Sessions dissembles on basic details of Trump's Russia scandal

Image: Jeff Sessions
Attorney General-designate, Sen. Jeff Sessions, R-Ala. testifies on Capitol Hill in Washington, Tuesday, Jan. 10, 2017, at his confirmation hearing before...
Given the controversy surrounding his false testimony about communications with Russia, Attorney General Jeff Sessions should be on his very best behavior. There are credible reasons to believe the Alabama Republican may have perjured himself, and the number of federal lawmakers calling for his resignation isn't short.If anyone should be going out of their way to be as honest and forthcoming as humanly possible right now, it's Jeff Sessions.And with this in mind, it was a little surprising last night when the attorney general sat down with Fox News' Tucker Carlson, who brought up some of the basic details surrounding the Russia scandal. The host asked, "Did the [Trump] campaign believe that the Russian government, the Putin government, favored Trump over Clinton in this race?"Sessions replied, "I have never been told that." Asked if he thought Russian officials intervened to help Trump, the attorney general added, "I don't have any idea, Tucker. You'd have to ask them."This is not a sensible answer. The Washington Post reported:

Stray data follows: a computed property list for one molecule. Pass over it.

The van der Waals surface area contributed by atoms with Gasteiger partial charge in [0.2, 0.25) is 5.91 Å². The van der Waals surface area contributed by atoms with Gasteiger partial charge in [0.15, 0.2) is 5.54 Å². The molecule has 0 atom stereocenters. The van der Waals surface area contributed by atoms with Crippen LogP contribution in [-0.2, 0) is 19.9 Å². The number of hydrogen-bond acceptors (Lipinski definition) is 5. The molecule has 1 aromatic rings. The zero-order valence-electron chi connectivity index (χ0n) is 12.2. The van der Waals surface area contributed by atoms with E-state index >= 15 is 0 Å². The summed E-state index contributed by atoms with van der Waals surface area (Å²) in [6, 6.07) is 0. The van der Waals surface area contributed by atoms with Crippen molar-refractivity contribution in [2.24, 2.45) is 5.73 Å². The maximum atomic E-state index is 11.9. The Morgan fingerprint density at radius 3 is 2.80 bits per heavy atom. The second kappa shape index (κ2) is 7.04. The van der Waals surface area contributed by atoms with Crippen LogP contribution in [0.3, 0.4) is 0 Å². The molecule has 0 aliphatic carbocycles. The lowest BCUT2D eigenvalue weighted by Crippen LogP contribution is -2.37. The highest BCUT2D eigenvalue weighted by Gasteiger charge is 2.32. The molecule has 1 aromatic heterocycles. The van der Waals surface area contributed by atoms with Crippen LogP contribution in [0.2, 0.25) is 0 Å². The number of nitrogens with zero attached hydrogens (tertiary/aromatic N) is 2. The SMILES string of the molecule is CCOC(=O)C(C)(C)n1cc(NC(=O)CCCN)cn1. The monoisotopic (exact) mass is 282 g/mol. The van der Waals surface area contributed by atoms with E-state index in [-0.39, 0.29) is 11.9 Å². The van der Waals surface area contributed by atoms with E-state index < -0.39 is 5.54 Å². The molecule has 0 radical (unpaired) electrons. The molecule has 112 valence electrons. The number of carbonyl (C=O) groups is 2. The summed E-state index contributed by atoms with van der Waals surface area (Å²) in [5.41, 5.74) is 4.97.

[Sessions'] assessment differs from the view of U.S. intelligence agencies, which released a report in January declaring that "Putin and the Russian government aspired to help President-elect Trump's election chances when possible by discrediting Secretary [Hillary] Clinton and publicly contrasting her unfavorably to him."The report also said Moscow did so in part because it "developed a clear preference for President-elect Trump."

Obviously. The facts have a certain tautological quality: Russia took steps to help Trump win the election because Russia wanted Trump win the election.What's striking, though, is Sessions' discomfort with acknowledging what's already been documented. It's a bit like someone close to Nixon, months into the Watergate scandal, asking on national television, "There was a break-in?"Indeed, the Post's report noted that the attorney general, during his confirmation hearings, seemed well aware of the allegations surrounding Russia's intervention in the American campaign.

When Sen. Lindsey O. Graham (R-S.C.) pointed out that the FBI had concluded Russia was behind the intrusion, Sessions observed, "at least that's what's been reported." Later, he allowed, "I have no reason to doubt that." Asked by Sen. Amy Klobuchar (D-Minn.) whether he had any reason to doubt the accuracy of the intelligence community's conclusion that Russia used cyber attacks "to attempt to influence this last election," Sessions said, "I have no reason to doubt that and have no evidence that would indicate otherwise."

So why is Jeff Sessions now responding to a controversy about his dishonesty by being dishonest?